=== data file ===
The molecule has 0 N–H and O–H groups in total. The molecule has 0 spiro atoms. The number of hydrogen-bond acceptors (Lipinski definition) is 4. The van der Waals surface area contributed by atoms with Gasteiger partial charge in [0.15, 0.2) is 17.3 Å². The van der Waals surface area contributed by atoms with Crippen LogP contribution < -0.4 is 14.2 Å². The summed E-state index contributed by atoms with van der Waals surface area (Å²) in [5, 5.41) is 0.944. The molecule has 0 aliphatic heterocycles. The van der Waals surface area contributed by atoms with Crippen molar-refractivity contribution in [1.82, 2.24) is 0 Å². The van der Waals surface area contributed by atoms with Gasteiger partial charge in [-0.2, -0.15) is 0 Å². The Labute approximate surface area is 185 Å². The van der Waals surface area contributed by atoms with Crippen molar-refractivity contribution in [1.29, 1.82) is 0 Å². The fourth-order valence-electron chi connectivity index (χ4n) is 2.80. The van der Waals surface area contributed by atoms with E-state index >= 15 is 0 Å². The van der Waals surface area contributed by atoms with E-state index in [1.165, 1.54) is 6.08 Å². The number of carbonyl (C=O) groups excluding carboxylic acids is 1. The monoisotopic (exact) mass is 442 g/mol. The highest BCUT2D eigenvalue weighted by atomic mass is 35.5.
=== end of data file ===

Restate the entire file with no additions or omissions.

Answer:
The molecule has 0 N–H and O–H groups in total. The molecule has 0 spiro atoms. The number of hydrogen-bond acceptors (Lipinski definition) is 4. The van der Waals surface area contributed by atoms with Gasteiger partial charge in [0.15, 0.2) is 17.3 Å². The van der Waals surface area contributed by atoms with Crippen LogP contribution < -0.4 is 14.2 Å². The summed E-state index contributed by atoms with van der Waals surface area (Å²) in [5, 5.41) is 0.944. The molecule has 0 aliphatic heterocycles. The van der Waals surface area contributed by atoms with Crippen molar-refractivity contribution in [1.82, 2.24) is 0 Å². The van der Waals surface area contributed by atoms with Gasteiger partial charge in [-0.2, -0.15) is 0 Å². The Labute approximate surface area is 185 Å². The van der Waals surface area contributed by atoms with Crippen molar-refractivity contribution in [1.29, 1.82) is 0 Å². The fourth-order valence-electron chi connectivity index (χ4n) is 2.80. The van der Waals surface area contributed by atoms with E-state index >= 15 is 0 Å². The van der Waals surface area contributed by atoms with E-state index in [1.165, 1.54) is 6.08 Å². The number of carbonyl (C=O) groups excluding carboxylic acids is 1. The monoisotopic (exact) mass is 442 g/mol. The highest BCUT2D eigenvalue weighted by atomic mass is 35.5.